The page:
Smithills Hall

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Smithills Hall
Smithills Hall in 2004.jpg
Smithills Hall Chapel and east range.

Coordinates: 53°36′09″N 2°27′20″W / 53.6025°N 2.4555°W / 53.6025; -2.4555

Smithills Hall is a Grade I listed manor house,[1] and a scheduled monument[2] in the township of Halliwell, Bolton, Greater Manchester, England. it stands on the slopes of the moors above Bolton at a height of 500 feet, two miles north west of the town centre. It occupies a defensive site near the Astley and Raveden Brooks. One of the oldest manor houses in the north west of England, its oldest parts, including the great hall, date from the 15th century and it has been since been altered and extended particularly the west part. Parts of it were moated.[3] The property is owned by Bolton Metropolitan Borough Council and open to the public.

History[edit]

The name Smithills derives from the Old English smeþe meaning smooth and hyll, a hill and was recorded as Smythell in 1322.[4] Early medieval records about the hall began in 1335 when William Radcliffe acquired the manor from the Hultons who held it from the Knights Hospitaller. On Radcliffe's death in 1369 it passed to his son and heir Sir Ralph Radcliffe, High Sheriff of Lancashire for 1384–1387 and twice MP for Lancashire. The Radciffes lived there until 1485, when the male line failed and Smithills Hall passed to the Bartons, wealthy sheep farmers who lived there for nearly 200 years.

In 1659 the hall and estate passed by marriage to the Belasyse family. In 1722 the Byroms of Manchester bought the manor and kept it until 1801 when the hall and estate were acquired by the Ainsworths, who made their fortune as the owners of bleachworks at Barrow Bridge.[3] Around 1875 Richard Henry Ainsworth employed architect George Devey to extend and modernise the hall. In 1938, George Ainsworth sold the hall to Bolton Corporation. Parts of it became a residential home and day centre that closed in the 1990s.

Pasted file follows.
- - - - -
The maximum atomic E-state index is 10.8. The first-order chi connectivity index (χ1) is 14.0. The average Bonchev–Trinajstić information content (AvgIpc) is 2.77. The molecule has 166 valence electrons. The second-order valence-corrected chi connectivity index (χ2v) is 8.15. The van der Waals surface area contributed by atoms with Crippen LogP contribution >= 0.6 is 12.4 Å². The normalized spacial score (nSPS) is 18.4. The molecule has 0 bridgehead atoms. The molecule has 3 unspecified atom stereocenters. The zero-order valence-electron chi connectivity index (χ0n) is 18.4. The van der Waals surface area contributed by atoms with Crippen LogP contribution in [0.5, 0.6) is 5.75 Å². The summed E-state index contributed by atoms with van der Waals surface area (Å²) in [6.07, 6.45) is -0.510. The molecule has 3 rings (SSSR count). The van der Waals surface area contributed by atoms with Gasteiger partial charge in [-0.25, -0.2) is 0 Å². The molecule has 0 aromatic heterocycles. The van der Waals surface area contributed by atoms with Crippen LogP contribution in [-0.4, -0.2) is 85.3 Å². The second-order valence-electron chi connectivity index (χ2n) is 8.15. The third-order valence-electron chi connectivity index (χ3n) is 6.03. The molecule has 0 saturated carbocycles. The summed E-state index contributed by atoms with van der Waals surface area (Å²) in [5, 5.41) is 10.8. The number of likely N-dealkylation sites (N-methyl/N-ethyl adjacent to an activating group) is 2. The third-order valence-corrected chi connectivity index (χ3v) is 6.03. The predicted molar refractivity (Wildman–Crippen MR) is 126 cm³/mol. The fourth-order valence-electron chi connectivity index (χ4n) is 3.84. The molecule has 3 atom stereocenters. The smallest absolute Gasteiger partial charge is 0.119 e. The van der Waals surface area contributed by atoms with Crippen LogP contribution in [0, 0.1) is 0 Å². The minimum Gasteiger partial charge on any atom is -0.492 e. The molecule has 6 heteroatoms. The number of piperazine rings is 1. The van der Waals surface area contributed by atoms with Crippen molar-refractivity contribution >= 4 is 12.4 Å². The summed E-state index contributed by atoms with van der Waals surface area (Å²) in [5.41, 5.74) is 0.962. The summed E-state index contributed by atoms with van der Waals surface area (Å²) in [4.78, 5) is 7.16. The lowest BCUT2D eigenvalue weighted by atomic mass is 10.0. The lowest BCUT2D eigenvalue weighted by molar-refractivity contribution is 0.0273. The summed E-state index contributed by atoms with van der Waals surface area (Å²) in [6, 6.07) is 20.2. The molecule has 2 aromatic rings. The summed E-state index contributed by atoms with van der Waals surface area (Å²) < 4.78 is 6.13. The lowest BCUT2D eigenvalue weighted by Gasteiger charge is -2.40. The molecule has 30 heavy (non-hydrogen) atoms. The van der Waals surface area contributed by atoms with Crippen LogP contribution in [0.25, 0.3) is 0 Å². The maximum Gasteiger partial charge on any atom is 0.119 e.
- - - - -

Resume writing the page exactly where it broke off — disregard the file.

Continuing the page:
The oldest parts of the hall opened as a museum in 1963, and in the 1990s, the museum was extended into some of the Victorian extensions. The west wing was restored by the council in 1999.

In 1554 George Marsh a preacher from Deane near Bolton was 'examined' at Smithills Hall, before being sent to Chester to be tried for heresy. He was found guilty and executed at Boughton in Chester. A footprint, supposedly left by Marsh, is said to bleed every year on the anniversary of his death (24 April).[5]

This footprint is said to be made by George Marsh stamping his foot
This footprint is said to be made by George Marsh stamping his foot.

Nathaniel Hawthorne visited and described the hall when he was United States consul in Liverpool in 1855.[3]

Architecture[edit]

Smithills Hall is on a formal terrace, surrounded on all sides by parkland on the south side of a steep-sided valley formed a tributary if the Raveden Brook.[6]

Smithills Hall has three ranges around an open court. The oldest part of the structure is the great hall in the north range which was probably built in the early 14th century and once had a moat. It has been altered but retains its original plan and medieval features.[3] The oldest parts were built with timber frames and the oldest stonework is roughly coursed rubblestone. The 19th century west wing is built in coursed, squared stone and has decorative timber framing. All the roofs are covered in stone flags.[2]

Park and gardens[edit]

The 48-hectare (120-acre) gardens and pleasure grounds are on south facing sloping land on the edge of moorland with a steep wooded valley and lake to the north and formal gardens around the hall.[6]

Television[edit]

Smithills Hall has appeared in several British television series:

See also[edit]

References[edit]

Notes

  1. ^ English Heritage, "Smithills Hall, Smithills Dean Road (1388279)", National Heritage List for England, retrieved 13 May 2013 .
  2. ^ a b Smithills Hall (43437), PastScape, English Heritage, retrieved 13 May 2013
  3. ^ a b c d Farrer, William; Brownbill, J., eds. (1911), "Halliwell", A History of the County of Lancaster: Volume 5 (British History Online): 12–20 
  4. ^ Mills 1976, p. 134
  5. ^ Wilkes, Sue. "Smithills Hall, Bolton - BBC History Magazine". BBC History Magazine. Retrieved 5 August 2013. 
  6. ^ a b English Heritage, "Smithills Hall, Bolton (1001442)", National Heritage List for England, retrieved 13 May 2013 .
  7. ^ http://www.bbc.co.uk/programmes/b03vlb5q

Bibliography

External links[edit]